Tweeting about wanting to write about somebody’s death by drone might come across as careless and insensitive. Time magazine senior correspondent Michael Grunwald sent a tweet on August 17th saying

“I can’t wait to write a defense of the drone strike that takes out Julian Assange,”

Grunwald, after receiving countless tweets criticizing his statement, decided to delete it but only after somebody pointed out that the tweet would give ammunition to Assange supporters. Journalist like The Guardian’s Glenn Greenwald, James Ball and Mosharraf Zaidi fired back about this stating it was unprofessional, vile, and not objective journalism.

In response, WikiLeaks called for Grunwald’s resignation:

“We have written to TIME magazine to ask for Michael Grunwald’s resignation”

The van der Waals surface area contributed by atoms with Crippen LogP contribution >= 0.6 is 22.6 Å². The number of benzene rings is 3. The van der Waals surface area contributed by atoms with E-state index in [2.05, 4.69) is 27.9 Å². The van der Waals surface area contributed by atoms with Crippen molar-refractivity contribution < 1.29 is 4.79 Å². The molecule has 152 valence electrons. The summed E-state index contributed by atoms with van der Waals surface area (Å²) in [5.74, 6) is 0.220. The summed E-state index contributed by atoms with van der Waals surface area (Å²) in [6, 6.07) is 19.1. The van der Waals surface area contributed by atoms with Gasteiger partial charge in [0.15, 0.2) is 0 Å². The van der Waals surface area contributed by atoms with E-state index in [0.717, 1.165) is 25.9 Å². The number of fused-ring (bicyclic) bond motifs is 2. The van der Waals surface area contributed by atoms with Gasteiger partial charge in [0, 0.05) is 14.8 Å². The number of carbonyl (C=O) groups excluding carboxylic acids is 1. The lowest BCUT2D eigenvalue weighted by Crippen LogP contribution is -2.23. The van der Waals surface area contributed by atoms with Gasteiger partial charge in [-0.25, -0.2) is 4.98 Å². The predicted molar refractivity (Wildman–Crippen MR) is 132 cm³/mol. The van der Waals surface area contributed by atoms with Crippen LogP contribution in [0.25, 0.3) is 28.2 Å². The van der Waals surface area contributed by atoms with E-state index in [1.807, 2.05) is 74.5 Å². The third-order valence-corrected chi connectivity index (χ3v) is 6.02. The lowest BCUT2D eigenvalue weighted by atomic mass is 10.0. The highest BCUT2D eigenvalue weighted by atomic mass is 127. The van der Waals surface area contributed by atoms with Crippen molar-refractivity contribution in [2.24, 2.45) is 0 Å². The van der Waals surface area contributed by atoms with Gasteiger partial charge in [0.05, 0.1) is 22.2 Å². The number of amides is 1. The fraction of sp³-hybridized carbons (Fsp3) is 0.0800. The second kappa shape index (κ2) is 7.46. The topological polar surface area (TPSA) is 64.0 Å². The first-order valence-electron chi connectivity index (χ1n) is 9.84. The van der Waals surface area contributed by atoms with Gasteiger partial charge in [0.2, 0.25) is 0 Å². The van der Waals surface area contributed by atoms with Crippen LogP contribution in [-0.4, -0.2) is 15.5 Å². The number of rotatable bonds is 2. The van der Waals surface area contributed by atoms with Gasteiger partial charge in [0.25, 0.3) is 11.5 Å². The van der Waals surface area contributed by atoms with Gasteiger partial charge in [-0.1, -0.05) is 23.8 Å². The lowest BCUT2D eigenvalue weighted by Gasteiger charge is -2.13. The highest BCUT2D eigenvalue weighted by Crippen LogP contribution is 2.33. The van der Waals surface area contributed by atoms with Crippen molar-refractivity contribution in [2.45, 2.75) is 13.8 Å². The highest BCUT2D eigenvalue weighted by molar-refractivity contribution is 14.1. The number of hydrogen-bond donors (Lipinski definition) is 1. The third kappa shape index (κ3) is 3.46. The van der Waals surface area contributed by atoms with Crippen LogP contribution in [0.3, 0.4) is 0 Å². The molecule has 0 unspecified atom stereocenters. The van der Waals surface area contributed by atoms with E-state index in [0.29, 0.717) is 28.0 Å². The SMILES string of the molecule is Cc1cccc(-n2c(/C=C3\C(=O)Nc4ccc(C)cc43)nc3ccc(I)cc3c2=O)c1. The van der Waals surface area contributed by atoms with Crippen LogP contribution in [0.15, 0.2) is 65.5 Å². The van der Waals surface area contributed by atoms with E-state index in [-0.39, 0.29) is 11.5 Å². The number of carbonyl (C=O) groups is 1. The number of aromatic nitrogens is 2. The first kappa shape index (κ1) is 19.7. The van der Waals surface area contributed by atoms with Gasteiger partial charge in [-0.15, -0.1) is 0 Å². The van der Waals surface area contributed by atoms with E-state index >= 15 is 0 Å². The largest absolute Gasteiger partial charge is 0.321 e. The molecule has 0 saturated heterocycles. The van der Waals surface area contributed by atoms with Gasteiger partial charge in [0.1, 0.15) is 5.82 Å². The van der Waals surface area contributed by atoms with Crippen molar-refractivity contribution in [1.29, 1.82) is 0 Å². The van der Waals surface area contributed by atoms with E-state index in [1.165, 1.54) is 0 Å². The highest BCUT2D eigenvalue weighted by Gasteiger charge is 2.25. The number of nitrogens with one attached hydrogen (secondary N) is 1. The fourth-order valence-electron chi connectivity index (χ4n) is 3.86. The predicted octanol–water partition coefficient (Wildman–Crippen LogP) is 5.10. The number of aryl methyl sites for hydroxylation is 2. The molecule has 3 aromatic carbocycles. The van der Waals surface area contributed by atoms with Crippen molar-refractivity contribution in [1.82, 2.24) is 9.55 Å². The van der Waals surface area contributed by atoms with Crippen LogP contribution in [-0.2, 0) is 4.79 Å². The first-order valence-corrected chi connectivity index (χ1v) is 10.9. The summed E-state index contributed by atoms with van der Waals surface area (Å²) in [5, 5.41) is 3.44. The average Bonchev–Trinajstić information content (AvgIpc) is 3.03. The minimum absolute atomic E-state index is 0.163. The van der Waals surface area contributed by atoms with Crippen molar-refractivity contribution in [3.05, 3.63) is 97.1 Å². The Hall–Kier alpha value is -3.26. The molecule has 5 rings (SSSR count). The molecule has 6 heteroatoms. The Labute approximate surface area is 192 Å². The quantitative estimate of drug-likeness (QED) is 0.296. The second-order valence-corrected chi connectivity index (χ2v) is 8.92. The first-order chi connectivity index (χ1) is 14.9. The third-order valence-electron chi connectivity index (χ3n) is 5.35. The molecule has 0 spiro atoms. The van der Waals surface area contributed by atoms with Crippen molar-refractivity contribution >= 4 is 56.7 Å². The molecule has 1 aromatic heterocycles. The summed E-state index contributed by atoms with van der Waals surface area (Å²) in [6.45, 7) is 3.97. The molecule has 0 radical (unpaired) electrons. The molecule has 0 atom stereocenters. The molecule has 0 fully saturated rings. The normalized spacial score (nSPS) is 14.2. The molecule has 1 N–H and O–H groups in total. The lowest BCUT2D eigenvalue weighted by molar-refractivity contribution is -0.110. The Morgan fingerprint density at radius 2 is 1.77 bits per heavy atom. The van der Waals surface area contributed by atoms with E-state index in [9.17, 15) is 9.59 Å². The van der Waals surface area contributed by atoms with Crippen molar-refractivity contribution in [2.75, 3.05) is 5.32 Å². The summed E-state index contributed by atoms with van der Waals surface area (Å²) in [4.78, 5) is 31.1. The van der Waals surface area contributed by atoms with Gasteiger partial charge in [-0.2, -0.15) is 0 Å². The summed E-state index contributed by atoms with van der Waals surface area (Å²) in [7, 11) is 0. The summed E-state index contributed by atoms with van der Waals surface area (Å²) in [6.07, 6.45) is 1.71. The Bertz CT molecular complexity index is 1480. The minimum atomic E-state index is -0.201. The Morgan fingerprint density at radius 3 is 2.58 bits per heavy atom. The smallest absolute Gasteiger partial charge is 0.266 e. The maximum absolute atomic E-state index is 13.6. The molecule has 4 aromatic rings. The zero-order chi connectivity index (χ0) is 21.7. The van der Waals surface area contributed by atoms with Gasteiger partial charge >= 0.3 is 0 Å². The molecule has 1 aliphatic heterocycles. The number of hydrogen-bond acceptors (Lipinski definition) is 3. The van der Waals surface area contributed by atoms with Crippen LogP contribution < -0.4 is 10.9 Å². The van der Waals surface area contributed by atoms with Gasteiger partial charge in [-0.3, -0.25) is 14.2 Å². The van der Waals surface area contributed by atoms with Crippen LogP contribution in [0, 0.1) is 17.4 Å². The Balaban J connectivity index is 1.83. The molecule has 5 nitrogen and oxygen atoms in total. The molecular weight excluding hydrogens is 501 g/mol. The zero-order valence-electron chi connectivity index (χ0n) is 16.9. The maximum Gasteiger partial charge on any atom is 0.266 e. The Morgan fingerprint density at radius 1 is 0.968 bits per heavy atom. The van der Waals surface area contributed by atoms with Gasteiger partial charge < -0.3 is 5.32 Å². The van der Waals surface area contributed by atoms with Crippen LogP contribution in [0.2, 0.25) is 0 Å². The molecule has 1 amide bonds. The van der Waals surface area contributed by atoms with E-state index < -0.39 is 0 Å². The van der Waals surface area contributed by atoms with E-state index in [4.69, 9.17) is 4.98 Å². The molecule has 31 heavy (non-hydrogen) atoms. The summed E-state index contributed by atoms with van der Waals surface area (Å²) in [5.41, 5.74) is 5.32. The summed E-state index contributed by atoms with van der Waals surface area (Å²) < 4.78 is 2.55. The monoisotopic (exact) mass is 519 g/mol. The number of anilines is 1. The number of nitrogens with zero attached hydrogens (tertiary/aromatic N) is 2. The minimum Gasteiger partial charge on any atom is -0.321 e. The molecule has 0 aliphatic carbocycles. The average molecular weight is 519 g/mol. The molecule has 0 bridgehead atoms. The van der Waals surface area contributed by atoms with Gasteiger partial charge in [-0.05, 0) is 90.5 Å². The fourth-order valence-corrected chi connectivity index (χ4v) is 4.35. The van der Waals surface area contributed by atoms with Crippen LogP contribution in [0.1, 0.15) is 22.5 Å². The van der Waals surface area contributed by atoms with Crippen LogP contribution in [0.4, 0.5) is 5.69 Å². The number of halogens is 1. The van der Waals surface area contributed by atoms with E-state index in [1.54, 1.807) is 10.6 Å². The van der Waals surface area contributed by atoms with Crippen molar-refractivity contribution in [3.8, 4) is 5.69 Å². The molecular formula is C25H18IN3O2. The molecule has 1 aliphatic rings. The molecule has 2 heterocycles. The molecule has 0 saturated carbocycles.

Grunwald later apologized on Twitter

“It was a dumb tweet. I’m sorry. I deserve the backlash. (Maybe not the anti-Semitic stuff but otherwise I asked for it.)”

Time simply released a statement, distancing itself from the tweet: “Michael Grunwald posted an offensive tweet from his personal Twitter account that is in no way representative of Time’s views. He regrets having tweeted it, and he removed it from his feed.”

In the past, after WikiLeaks released thousands of U.S. diplomatic cables, several public figures, and commentators like Fox News’ Bob Beckel publicly stated their support for killing Assange.